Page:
A chapter of the Mennonite Church is being sued over allegations that it subjected residents to forced labor.
The Middle District of Pennsylvania was recently hit with a federal lawsuit claiming a chapter of the Mennonite Church “violated human trafficking laws though forced labor under the guise of reforming troubled boys.” The suit was filed by two former residents of Liberty Church Farms in Juniata County. The farm is owned by Nelson Martin and both men said the farm was operated as a “reform program for the Eastern Pennsylvania Mennonite Church.
The plaintiffs claim in their suit that “boys and young men considered by the church to be ‘troubled’ or to have ‘special needs’ were sent to the farm and subjected to forced labor, including farming chickens, cattle and hogs, building fences and helping with a trucking company.”
One of the plaintiffs spent about three years at the facility and the other was at the camp for about 10 months. According to the suit, the men were “required to work at least 8 hours a day every day except Sundays and school-aged children at the facility did not receive any schooling.”
On top of that, the lawsuit alleges the residents regularly faced consequences “when they acted against the Bible, including having their food and water withheld or restricted to just rice and beans or being forced to do manual labor like dragging chains or breaking boulders with a small hammer.” To make matters worse, the plaintiffs claim “residents would be physically restrained by supervisors who would hold the boys down and hogtie them using zip-ties.” Additionally, “supervisors would verbally abuse the boys by telling them that if they tried to leave the facility they would be excommunicated from the church or excommunicate them from their families,” the suit notes.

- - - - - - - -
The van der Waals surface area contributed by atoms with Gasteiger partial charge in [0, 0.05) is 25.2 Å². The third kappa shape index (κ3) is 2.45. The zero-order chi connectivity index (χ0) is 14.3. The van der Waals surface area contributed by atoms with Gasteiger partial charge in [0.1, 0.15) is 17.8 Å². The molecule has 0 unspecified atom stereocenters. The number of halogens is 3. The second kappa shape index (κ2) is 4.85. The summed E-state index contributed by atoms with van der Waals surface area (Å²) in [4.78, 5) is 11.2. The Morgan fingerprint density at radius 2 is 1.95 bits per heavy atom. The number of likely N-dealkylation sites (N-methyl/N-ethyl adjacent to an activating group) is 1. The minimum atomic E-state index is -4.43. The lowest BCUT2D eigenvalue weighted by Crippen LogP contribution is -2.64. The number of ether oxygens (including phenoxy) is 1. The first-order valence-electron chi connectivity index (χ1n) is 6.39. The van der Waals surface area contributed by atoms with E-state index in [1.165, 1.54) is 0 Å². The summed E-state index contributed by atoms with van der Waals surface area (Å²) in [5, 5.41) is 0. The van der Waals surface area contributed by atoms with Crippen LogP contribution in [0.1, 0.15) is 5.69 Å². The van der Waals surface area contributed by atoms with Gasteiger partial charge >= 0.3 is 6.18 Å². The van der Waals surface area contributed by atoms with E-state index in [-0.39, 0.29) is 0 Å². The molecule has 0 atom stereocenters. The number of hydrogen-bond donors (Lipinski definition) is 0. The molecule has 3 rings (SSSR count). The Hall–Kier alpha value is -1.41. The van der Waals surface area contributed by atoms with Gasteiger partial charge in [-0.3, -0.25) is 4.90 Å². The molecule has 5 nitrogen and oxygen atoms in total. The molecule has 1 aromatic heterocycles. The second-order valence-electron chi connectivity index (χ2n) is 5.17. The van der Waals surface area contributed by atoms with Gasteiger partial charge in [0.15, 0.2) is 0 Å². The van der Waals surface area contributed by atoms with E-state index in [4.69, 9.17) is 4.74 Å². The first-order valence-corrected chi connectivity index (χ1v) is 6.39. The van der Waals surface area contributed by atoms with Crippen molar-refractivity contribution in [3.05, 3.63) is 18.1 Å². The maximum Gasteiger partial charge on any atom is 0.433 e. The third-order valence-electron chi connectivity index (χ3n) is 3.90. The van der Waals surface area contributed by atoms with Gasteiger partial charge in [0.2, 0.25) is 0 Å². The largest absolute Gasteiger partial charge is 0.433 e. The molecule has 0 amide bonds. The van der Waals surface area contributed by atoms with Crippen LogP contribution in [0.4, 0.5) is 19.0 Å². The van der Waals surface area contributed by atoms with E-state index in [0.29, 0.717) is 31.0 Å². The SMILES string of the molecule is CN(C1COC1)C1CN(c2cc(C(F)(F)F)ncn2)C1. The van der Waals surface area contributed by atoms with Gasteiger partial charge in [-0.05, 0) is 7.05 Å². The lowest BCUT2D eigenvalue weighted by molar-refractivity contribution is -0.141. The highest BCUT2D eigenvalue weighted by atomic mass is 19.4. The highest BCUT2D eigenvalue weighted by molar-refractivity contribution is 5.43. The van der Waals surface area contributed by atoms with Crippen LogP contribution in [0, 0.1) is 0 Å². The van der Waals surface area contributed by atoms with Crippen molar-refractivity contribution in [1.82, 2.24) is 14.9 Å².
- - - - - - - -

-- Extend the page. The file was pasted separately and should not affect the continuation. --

Despite the alleged manual labor, residents were never paid and the families of the residents had to fork over about $2,300 per month just to be there.
In the suit, the plaintiffs are identified by their initials. Both men are seeking financial compensation, including back pay and punitive damages for the unpaid work they were forced into while at the farm.
As if all of that wasn’t bad enough, when the Pennsylvania Department Human Services looked into the matter, it discovered that Liberty Ridge Farm doesn’t have any licensing on record.
Renee Franchi, the attorney representing the plaintiffs, noted that it’s possible more people who were subjected to the same abuses may join the lawsuit or file suits of their own.